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When does a PM really need a UX Specialist?

Project Management

Nov 7, 2019 - 4 minutes read

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Urszula Adamska
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Building a team in the initial stage of a project is our Project Managers’ (PMs) – responsibility. Usually, we know perfectly well who we need in a team – but then come budget limitations…

User Experience (UX) is usually one of the first things that customers (and very often Project Managers) want to make savings on. While in some projects it does indeed make sense to invest more in areas other than User Experience, UX Specialist’s involvement is quite often crucial for the project success.

As PMs, we are focused on the practical – delivery side of a project. We are not interested in gold plating – we want to deliver a desired solution within the specified time and budget.

In which situations can a UX Specialist help us achieve that goal? When should we really fight for having a UX Specialist in the team?

When User Interface plays a key role in a project

‘It just needs to look good’ says the client.

In some projects, User Interface plays a crucial role, e.g. retail applications aimed at our customers’ clients. They are supposed to be user-friendly and attractive as not to discourage clients from using them. The profitability of our customer’s business is in that case highly dependent on the application’s usability.

When there are high expectations towards the visual side of an application, it is very important to receive frequent feedback and to immediately validate the solution. In such a case, it makes sense to involve a UX Specialist throughout the whole project – not only in its initial stage. It is much more cost-effective if the development is driven by a regularly updated visual prototype prepared by a UX Specialist. Changes resulting from the feedback received during a sprint demo session are much more costly, let alone the customer’s or team’s frustration.

When a Product Owner is non-technical

PM: ‘Would you like to have that feature’?

PO: What is a ‘feature’?

PM: This thing… said the PM pointing at the screen.

PO: Oh yes, I would like to have it…

That’s a real-life conversation between a Project Manager and a Product Owner. Not always do Product Owners or stakeholders have a technical background. In such a case, the team may find it challenging to describe a solution. Even if both sides agree, there is no guarantee that they are on the same page.  By visualizing the system using mock-ups and allowing the customer to test it, communication with a PO will be made much easier.  In fact, we will save time by avoiding unnecessary discussions and we will get straight to the point.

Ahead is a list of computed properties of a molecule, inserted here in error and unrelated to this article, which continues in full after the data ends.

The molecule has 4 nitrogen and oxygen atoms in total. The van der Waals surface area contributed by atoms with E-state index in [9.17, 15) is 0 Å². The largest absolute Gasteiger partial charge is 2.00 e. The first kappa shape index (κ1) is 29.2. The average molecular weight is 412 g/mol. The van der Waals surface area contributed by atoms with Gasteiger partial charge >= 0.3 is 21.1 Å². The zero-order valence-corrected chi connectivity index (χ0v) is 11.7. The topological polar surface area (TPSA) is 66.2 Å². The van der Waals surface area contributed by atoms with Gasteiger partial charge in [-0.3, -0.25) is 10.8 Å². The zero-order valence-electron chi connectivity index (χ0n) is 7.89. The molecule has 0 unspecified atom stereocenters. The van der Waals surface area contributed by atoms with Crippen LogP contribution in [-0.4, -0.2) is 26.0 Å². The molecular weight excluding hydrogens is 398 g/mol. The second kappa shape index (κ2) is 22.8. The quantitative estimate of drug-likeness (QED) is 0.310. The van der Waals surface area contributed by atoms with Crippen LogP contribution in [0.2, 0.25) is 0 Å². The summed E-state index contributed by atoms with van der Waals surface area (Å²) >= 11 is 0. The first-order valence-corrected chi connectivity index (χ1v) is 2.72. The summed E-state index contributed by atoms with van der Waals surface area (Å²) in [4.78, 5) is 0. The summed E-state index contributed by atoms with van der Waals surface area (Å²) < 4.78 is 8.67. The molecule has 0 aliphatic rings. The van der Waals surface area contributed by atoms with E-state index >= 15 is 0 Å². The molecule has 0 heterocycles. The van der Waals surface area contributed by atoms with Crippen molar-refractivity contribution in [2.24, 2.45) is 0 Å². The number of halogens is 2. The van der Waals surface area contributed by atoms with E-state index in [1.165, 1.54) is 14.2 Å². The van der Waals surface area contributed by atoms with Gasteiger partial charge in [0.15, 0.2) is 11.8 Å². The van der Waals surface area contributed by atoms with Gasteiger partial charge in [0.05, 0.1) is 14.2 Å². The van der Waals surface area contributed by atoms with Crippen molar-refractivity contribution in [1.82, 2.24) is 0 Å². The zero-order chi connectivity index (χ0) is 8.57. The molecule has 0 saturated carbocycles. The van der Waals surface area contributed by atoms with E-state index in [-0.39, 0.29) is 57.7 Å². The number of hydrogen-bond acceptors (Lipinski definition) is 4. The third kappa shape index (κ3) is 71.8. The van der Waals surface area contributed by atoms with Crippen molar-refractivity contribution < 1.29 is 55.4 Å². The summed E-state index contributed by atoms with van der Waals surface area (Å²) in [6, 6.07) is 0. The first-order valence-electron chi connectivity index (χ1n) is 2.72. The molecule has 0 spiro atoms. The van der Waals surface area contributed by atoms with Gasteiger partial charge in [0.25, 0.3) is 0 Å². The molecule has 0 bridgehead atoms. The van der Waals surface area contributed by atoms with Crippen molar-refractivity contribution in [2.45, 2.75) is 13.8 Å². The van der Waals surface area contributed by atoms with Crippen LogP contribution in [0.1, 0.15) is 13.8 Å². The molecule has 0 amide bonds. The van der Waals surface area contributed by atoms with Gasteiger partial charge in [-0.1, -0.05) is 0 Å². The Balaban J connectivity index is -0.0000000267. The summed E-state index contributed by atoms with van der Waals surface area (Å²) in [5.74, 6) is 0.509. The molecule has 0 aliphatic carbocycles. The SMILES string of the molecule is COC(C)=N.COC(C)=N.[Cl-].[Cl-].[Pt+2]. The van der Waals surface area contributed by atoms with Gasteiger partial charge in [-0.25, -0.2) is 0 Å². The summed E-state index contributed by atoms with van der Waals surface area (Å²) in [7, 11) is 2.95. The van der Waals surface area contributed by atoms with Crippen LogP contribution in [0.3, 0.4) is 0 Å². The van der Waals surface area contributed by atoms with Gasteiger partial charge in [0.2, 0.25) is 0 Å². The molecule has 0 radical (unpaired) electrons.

When the requirements are constantly changing

A UX Specialist can help us control the ever-changing requirements. In case there are many stakeholders willing to influence the scope, or if a Product Owner tends to change the requirements too often, a UX Specialist can play a significant role in helping to control it.

Having done the research, a UX Specialist is familiar with the user’s perspective. When the backlog is built with a user-centric approach, it is less prone to changes. Usually, the argument ‘The research has shown that users need this functionality to be that way’ is very convincing to the Product Owners.

When a project is preceded by a discovery phase

In the discovery phase of the project we can benefit from UX Specialist’s involvement most. That phase is extremally important as it is very often ‘to be or not to be’ of the project. Usually, we do not have much time for a discovery phase – it is therefore very important to make the most of our time.

A UX Specialist can support this phase with workshops facilitation and many other useful techniques. A Customer Journey Map can be used to understand customer behaviors and needs as well as to identify their pain points. A ‘Business Model Canvas’ – an exercise in which we invested 1h – saved the discovery phase in one of my projects. We found out that business assumptions based on which we initially planned to build the architecture of the system were wrong. Since it was discovered in the very early stage, we could still change it and meet the deadline.

When the client wants to introduce an innovative solution

When there is no clear vision of the product, or if the customer is not certain whether their idea makes sense to their end users. Before even building the Proof of Concept (PoC), we should involve a UX Specialist. He/she will conduct research in order to understand the user needs and create an application prototype to validate and test the innovative idea before a single line of code is written.

It will help our customer minimize the amount of money spent on the initial phase of the project and will allow them to invest more in the delivery phase.

Conclusion

In one of my previous projects, I initially hesitated if involving a UX Specialist in a project was a good idea as the cost was quite high. In the end, I’ve learned that apart from having a highly skilled team, it was a key to the project’s success.

The UX Specialist facilitated the workshops during the discovery phase and brought the end user perspective when discussing potential solutions. She also created a visual prototype of the application, that in fact sold the project and made the implementation progress faster.

Let’s not be afraid of dedicating a part of the project budget to the User Experience aspect when it is necessary. It will increase the chances of the project success and simply make our – PMs’ – job a bit easier.

Urszula Adamska
See all Urszula's posts

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